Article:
The learning curve associated with 3D printing can produce a lot of 3D printed waste. It's time to start exploring and thinking about more sustainable options.
I generally sort my recycling, break down my cardboard boxes, and once a year send a box of failed prints and small pieces of PLA to filabot for recycling, but it wasn’t until visiting Hong Kong last fall and seeing so many people in so little space that the necessity of recycling became an imperative instead of just a nice habit.
While I strongly believe in the design process and I know that 3D printing is more sustainable than sending prototypes back and forth between designer and manufacturer, there can be waste created, not through the process of iteration, but when 3D printer users are less careful when designing or setting up a print. What can I tell teachers who live on an island alongside millions of people that they might be creating plastic pieces that will end up in the waste bin during the learning experience? As a matter of fact, while I don't have a hard time advocating for iteration, I do have issues with not sharing with students common pitfalls that could be avoided. There must be some way to participate in the design process while letting students learn first hand what they shouldn't do, and still be environmentally responsible. One way to deal with the issue is up-cycling. The Digital Harbor Foundation in Baltimore gives unwanted prints a new life by using them as material for new sculptures:
Up-cycling is great, but it may not be for everyone. What I realized, is that the time had finally come for me to explore alternatives to the standard PLA filaments I've been using up until now.
Ultimaker produces wonderful filaments — PLA, PVA, ABS, TPU 95A, Nylon and CPE — and Ultimaker has optimized the settings in Cura for Ultimaker materials. But one of the best features about an Ultimaker 3D printer is its open filament system. Since you can adjust such 3D printing settings as the nozzle temperature and diameter, the build plate temperature, material retraction, fan speed, and more, you can use a huge variety of filaments. It is the Ultimaker 2+ ability to use different filaments that encouraged me to explore the filaments from companies that are thinking about the environmental impact of 3D printing.
When visiting the West Island School in Hong Kong, Dave Hopley, the Head of Post 16 Design Technology and an advocate of sustainability, shared a few resources with me on the Circular Economy . A Circular Economy is an idea of making optimum use of resources in order to avoid waste. Dave also directed my attention to Reflow, a company from the Netherlands working on creating filament out of collected PET bottles. Inspired by his enthusiasm, I continued researching on my own and found Dave Hakkens’ Precious Plastic project, Refil which makes ABS filament from car dashboards and PET filament from old PET bottles, Bioinspiration’s WillowFlex from Germany, a compostable flexible filament, 3D Printlife's Enviro™ ABS, ALGIX’s 3D ALGA™ filament made from nuisance algae, or algae blooms, and 3D Fuel’s collection of recycled and sustainable products: Wound Up™ – filament derived from coffee waste byproducts, Buzzed — a filament made of byproducts from the beer making process, and Entwined — filament made with USA-grown and processed industrial hemp.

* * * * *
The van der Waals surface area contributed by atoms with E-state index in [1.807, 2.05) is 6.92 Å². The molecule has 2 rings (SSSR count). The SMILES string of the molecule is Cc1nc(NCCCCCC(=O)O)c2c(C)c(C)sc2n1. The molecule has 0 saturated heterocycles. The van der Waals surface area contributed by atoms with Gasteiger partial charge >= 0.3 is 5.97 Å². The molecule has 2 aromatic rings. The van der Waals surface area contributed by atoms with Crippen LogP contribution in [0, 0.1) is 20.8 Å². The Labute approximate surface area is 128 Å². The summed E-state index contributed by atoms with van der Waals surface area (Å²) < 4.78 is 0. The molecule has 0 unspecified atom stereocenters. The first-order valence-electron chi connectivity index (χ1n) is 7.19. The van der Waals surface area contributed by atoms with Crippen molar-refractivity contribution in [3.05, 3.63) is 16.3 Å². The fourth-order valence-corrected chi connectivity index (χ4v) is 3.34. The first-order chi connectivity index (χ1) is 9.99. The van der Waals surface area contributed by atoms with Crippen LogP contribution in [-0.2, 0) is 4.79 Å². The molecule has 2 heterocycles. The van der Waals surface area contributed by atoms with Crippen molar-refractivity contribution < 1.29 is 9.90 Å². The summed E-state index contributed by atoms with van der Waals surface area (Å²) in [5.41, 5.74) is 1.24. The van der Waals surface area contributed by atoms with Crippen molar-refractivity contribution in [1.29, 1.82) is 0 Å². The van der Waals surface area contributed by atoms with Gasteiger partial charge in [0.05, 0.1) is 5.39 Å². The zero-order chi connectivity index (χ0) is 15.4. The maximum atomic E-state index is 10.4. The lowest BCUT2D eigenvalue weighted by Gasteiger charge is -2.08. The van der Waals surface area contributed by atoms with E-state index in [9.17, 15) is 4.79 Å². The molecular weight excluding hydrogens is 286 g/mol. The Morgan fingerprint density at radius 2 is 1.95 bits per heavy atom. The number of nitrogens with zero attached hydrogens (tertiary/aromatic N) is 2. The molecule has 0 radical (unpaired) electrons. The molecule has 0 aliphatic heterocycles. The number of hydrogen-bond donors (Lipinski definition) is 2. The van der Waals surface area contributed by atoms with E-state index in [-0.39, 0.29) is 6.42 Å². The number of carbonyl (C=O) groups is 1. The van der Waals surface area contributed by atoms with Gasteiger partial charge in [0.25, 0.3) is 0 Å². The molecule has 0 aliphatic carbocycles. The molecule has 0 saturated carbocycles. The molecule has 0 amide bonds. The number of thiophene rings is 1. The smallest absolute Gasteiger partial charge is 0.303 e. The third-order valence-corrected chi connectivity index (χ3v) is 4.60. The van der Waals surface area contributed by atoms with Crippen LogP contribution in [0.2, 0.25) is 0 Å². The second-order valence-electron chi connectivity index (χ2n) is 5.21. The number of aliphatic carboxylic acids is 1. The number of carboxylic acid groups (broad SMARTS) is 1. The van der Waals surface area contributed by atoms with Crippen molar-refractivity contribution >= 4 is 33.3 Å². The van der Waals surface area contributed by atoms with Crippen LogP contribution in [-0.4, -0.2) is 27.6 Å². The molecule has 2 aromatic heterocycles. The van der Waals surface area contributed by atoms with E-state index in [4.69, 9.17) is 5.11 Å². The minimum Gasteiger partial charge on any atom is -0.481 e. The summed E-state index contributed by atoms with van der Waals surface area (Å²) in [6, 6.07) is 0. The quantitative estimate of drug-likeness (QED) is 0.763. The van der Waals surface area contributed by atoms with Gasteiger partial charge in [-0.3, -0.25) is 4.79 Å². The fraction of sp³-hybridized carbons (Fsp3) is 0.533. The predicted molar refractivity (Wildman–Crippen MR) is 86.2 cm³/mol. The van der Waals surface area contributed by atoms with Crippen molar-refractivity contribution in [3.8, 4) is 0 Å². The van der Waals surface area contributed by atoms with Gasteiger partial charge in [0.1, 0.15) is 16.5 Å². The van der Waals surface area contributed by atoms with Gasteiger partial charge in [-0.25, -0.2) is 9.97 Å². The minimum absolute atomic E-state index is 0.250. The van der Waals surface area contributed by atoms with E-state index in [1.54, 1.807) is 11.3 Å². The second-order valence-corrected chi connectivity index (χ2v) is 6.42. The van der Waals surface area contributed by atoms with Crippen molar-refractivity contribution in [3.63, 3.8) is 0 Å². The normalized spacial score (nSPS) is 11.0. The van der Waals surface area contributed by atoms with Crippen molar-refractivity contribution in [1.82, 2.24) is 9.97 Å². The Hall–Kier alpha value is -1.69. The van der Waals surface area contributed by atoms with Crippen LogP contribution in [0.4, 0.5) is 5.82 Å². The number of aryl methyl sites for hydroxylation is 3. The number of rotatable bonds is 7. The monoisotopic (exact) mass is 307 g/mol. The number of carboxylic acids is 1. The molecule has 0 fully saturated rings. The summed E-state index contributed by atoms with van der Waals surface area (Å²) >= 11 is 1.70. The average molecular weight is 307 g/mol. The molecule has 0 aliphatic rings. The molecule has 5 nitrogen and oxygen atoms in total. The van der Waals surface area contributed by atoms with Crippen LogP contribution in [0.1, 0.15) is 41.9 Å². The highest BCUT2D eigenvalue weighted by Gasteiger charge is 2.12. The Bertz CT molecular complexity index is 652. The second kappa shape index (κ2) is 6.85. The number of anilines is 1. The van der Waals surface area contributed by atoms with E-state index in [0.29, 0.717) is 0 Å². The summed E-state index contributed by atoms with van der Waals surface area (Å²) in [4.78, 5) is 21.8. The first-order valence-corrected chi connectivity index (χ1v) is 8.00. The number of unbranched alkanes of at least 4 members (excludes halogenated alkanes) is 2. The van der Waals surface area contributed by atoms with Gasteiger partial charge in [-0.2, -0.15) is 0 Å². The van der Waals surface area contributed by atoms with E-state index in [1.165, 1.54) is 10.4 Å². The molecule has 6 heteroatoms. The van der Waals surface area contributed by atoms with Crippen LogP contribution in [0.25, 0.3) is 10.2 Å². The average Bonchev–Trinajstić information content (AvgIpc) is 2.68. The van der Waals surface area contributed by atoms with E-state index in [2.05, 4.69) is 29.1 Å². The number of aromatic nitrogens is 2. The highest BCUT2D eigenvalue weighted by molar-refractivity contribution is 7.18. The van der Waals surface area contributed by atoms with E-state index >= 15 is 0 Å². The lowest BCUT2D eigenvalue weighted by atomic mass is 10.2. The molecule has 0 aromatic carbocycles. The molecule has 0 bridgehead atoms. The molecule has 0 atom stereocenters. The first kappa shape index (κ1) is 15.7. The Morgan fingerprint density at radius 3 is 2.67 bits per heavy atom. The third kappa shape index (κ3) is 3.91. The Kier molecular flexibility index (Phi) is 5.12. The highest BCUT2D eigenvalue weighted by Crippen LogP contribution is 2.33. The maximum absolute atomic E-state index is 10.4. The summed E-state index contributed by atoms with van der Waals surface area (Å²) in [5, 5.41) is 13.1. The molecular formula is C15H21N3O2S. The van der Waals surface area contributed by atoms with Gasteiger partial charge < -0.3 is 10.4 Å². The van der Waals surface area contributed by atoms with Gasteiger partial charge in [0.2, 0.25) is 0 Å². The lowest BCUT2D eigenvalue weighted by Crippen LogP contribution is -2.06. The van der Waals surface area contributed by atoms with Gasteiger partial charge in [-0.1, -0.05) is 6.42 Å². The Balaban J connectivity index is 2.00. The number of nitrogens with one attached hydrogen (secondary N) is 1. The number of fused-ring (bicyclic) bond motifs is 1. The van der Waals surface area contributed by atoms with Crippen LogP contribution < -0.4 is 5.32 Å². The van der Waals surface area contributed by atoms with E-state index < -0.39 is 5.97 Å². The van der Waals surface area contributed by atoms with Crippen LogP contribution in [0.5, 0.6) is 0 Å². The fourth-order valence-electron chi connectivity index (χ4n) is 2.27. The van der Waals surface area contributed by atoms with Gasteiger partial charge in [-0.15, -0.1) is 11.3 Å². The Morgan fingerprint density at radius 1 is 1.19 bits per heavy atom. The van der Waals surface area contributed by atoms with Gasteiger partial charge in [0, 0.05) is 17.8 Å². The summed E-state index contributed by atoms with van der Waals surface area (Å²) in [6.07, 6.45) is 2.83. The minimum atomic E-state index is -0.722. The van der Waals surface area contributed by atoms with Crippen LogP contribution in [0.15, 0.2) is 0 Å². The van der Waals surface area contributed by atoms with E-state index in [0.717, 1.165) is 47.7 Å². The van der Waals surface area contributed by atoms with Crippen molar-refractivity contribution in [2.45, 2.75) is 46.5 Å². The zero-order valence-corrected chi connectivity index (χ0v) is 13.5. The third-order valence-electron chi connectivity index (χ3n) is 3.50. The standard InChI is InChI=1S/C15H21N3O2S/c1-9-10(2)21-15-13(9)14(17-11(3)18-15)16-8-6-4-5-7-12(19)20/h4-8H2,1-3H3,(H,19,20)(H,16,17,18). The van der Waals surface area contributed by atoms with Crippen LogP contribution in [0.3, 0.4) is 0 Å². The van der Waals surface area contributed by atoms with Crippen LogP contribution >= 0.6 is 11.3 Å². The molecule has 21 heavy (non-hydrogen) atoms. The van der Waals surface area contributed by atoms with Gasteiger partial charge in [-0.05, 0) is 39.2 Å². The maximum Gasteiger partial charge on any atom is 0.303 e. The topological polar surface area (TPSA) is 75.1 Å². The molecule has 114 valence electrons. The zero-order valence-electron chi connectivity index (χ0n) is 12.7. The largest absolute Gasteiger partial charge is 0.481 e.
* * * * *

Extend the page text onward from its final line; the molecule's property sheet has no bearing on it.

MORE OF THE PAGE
While still in Hong Kong, I ordered spools of ALGIX 3D ALGA™ and the series of filaments from 3D Fuel so that they would be waiting for me when I returned to New York. I also ordered a spool of WillowFlex, as they do not have a US distributor. Mind you, it was not lost on me how any gains made through production or the recycling of WillowFlex would soon be negated by the impact of shipping the filament from Europe to the US, but I was curious about the material. I also wrote to Refil to find out if their recycled PET filaments which can be shipped throughout Europe, could be obtained in the states. Unfortunately, I never received an answer from them. I also ordered a spool of 3D Printlife's Enviro ABS which the website claims has been specially formulated to be consumed by bacteria once it enters a landfill.
To experiment with the different plastics I selected two types of models: a delicate model and solid one that was meant to hold water for a brief period of time. The idea was to put each filament to the test and compare the results. For the delicate print I selected Jon Hodgins’s derivative of Misha Tikh’s Nautilus Gears. For the solid model I chose one of Adam Stager’s Chirping Bird Whistle.
I started with ALGIX’s Primordial Red 3D ALGA. The website recommended printing with a temperature between 175-190 °C. Unfortunately, I was not able to print on the Ultimaker 2+ with a 0.4 mm nozzle using the temperatures on the lower or higher end of the spectrum. It was not until I raised the temperature to 210 °C, that I was able to print both models, but both suffered from stringiness, indicating that the temperature was indeed too high. When I lowered the temperature to 205 °C, I was not able to print at all with the Primordial Red. In addition to not being able to print, my nozzle became clogged.
ALGIX Primordial red gears
I had more luck with ALGIX’s Agave Blue 3D ALGA. The Ultimaker 2+ produced beautiful objects when I printed with a nozzle temperature of 205 °C and a build plate temperature of 50 °C.